The Medical Science of The X-Files
by Michelle Erica Green

Doctor, Doctor, Give Me The News

Clones. Killer bees carrying smallpox. Spontaneous human combustion. Cancer caused by illicitly-implanted computer chips. Human/alien genetic crossovers. Little girls with sacs of poison at the bases of their necks. How many of the medical breakthroughs of The X-Files do we need to worry about? Experts say...well...probably none.

Controversy over human cloning erupted full-force in 1997, when sheep were successfully cloned from a single adult cell - a step which occurred much more rapidly than had been predicted within the scientific community as little as two years ago. A researcher at the Roslin Institute in Scotland theorized only in February 1995 that a cell from an adult mammal could have its proteins manipulated in order to produce a clone. Perhaps some secret laboratory in the U.S government might have made the same discovery a few years earlier. But the researchers who created the cloned sheep were the first to admit that cloning a human adult is a more complicated matter...still a long way away in 1997, let alone the 1970s, when Samantha Mulder would have been cloned.

Embryologist Colin Stewart of the National Cancer Institute pointed out that while sheep genes don't direct fetal cells to specialize until after several divisions, the genes begin to do so in humans after only two divisions, which might be an insurmountable obstacle to human cloning...or not, but there aren't scientists who currently can control the process.

Moreover, there are very few facilities in the world where such cloning could take place. Cornell University biologist W. Bruce Currie estimated in Time earlier this year that only ten labs in the world could manipulate sheep cells to produce clones - let alone human cells. Even if the U.S. government had been doing experiments with ex-Nazi doctors in huge underground laboratories like the one where Mulder discovered Scully's stolen egg cells, the technology wasn't close.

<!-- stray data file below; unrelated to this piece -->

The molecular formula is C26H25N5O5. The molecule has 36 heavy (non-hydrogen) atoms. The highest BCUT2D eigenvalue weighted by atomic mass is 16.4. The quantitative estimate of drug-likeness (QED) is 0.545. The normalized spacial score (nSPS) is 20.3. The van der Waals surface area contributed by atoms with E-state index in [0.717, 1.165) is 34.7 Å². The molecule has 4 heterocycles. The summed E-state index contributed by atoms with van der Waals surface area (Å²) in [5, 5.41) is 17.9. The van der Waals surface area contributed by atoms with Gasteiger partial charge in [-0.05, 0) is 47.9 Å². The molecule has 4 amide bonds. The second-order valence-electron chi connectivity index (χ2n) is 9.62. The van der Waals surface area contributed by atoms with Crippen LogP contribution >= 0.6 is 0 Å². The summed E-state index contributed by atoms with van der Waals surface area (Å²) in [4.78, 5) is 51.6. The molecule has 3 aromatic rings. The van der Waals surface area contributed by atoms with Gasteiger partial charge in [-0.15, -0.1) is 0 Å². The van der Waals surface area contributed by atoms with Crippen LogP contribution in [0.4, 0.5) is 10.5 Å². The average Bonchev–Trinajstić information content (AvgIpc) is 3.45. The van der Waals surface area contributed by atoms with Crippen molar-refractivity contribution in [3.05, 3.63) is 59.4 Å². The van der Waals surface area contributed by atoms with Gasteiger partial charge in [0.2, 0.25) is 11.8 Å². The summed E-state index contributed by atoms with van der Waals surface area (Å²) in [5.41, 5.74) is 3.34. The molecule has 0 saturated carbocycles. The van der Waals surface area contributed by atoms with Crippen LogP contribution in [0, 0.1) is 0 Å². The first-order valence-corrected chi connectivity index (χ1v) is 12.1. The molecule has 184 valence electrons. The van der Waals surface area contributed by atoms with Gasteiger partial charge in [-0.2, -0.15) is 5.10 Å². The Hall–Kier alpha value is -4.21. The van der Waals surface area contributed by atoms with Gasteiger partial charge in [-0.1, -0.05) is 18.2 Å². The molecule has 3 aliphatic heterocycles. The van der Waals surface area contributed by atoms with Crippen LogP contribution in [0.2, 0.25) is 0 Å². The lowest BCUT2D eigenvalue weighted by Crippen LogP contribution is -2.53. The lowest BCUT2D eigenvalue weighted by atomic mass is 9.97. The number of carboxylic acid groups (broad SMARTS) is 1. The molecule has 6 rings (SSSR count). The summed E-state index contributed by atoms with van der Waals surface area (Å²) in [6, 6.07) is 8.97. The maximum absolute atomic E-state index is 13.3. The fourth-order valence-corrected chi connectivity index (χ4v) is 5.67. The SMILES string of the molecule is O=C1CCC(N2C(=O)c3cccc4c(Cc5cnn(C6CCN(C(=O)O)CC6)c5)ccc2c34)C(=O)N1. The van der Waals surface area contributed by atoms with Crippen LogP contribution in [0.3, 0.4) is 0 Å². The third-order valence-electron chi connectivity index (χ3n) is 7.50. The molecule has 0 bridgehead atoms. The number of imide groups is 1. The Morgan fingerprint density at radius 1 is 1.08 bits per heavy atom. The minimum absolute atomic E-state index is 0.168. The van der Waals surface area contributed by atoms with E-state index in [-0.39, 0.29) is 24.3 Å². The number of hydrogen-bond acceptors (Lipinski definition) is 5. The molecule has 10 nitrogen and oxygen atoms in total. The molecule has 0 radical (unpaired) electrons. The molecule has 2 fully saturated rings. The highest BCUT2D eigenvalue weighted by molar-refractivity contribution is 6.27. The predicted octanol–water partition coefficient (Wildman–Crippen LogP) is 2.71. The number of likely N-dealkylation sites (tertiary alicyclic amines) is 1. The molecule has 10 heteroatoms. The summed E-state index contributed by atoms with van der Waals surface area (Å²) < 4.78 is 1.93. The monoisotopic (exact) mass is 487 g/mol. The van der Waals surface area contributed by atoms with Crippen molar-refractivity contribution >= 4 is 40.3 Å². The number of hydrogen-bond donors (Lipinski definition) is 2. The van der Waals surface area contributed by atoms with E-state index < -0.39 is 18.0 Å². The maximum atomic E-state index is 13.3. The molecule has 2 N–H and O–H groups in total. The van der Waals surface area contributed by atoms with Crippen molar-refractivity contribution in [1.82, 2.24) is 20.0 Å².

As for the bees, not to worry. Even if someone breeds sufficient quantities of controllable killer bees in the U.S., then breaks in and steals the remaining samples of smallpox at Fort Detrick or one of the other repository facilities - since the virus only exists at present in research laboratories - nobody has to worry about catching smallpox from a bee sting. Bees are incapable of carrying or transmitting the virus which once killed thousands.

"There is no animal or arthropod reservoir aside from humans, which is one of the reasons that smallpox was able to be eradicated," explains Dr. Susan Bersoff-Matcha, a fellow in infectious diseases in St. Louis. "There's always the fear that someone will use the virus for something hideous, which is why there have been discussions about destroying all the lab samples. But it couldn't be carried by killer bees or any other animal."

Bersoff-Matcha is also unconcerned about the likelihood of anyone developing a compound which could cause bodies to enter a deep freeze, then spontaneously combust upon warming. "I hate when that happens in the E.R., it's really a mess," she laughs, explaining that the sort of warming which triggered the spontaneous combustion in "Synchrony" is not uncommon in cases where corpses are found frozen. The result, however, is preposterous.